The Alpine Garden is a beautiful place to explore when visiting Innsbruck. The garden covers an area of 1.5 hectares and is maintained by University Innsbruck’s Department of Botany. Located at 2,000 meters above sea level near the peak of Patscherkofel Mountain, the Alpine Garden is home to more than 400 different species of rare alpine plants. Visitors will enjoy breathtaking views of the surrounding countryside while learning about Austria’s geology and native flora.
The Alpine Garden was established in 1930, when two plots of land were donated to University Innsbruck by the City of Innsbruck and the Province of Tyrol. The goal was to create an alpine garden in conjunction with a research centre. The grounds were officially opened to the public in 1935 by University Professor Dr. Adolph Sperlich. Over the years, the garden continued to expand its collection through seed exchanges, and by collecting native plants from surrounding areas. Fenced since its inception, the garden has become a sanctuary to many species of plants that have since been grazed to near extinction in other parts of Austria.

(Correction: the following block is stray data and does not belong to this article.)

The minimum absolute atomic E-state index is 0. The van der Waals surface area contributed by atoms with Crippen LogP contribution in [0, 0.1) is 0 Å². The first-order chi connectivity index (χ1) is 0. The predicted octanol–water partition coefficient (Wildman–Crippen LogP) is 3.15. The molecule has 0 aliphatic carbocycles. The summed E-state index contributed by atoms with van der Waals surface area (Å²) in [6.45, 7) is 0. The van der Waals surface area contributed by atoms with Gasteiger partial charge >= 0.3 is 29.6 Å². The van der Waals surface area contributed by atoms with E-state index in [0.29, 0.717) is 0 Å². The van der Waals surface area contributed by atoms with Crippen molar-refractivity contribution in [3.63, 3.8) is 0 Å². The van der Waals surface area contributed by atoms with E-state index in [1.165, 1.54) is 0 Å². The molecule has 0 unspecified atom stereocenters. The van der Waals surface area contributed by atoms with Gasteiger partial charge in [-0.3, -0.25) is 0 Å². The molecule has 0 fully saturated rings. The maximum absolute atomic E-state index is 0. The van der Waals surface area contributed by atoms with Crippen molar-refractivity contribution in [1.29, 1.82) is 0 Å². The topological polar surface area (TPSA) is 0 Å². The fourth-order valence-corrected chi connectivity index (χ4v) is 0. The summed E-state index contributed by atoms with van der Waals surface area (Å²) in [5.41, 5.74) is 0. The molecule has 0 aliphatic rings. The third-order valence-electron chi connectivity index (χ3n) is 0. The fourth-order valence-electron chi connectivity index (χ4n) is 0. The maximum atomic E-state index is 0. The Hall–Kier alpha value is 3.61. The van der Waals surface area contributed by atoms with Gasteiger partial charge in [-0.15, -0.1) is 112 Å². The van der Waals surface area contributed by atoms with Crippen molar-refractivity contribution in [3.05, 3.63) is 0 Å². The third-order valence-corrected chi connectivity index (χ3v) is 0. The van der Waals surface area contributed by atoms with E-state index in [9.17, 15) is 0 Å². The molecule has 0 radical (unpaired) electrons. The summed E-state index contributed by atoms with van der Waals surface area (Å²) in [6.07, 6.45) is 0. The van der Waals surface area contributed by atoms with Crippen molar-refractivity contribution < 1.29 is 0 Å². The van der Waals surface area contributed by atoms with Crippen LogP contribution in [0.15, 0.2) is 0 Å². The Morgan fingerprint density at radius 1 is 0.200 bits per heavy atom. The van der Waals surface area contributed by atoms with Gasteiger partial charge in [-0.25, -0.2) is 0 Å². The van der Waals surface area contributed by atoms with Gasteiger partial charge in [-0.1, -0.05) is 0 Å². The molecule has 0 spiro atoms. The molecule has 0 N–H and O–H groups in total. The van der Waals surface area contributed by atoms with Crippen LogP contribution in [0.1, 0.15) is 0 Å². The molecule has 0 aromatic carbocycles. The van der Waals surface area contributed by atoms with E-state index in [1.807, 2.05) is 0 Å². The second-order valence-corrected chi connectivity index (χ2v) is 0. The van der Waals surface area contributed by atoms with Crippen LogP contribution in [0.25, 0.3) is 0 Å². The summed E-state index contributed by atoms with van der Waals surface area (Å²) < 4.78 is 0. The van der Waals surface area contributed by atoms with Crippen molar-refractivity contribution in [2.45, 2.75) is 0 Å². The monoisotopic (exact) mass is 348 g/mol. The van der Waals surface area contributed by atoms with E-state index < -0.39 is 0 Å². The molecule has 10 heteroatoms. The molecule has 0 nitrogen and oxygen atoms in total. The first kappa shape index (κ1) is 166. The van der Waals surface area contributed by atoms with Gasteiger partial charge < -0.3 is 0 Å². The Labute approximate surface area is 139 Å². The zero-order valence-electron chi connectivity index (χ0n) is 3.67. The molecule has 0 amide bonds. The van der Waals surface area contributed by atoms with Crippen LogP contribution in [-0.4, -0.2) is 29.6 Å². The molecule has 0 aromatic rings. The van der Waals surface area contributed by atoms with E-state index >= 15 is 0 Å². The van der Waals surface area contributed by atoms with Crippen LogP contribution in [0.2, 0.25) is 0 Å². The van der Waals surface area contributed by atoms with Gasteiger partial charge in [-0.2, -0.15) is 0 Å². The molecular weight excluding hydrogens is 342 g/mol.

The garden itself is divided into several distinct sections. The entrance to the garden features a section of rocky, exposed slopes that are perfect for cultivating plants typically found only at much higher elevations, such as the Edelweiss. These white, star-shaped flowers have been sought after by humans for centuries, and have only survived in highly inaccessible regions throughout the Alps. The Timber Forest section of the Alpine Garden consists of a dense tract of pine trees, some of which are nearly 1.000 years old. Perhaps the most colourful section of the garden is Tall Forb Meadow, where a variety of dazzling wildflowers burst into bloom each summer.
The Alpine Garden is located five kilometers south of Innsbruck center, and is easily accessible via the Patscherkofel cable car.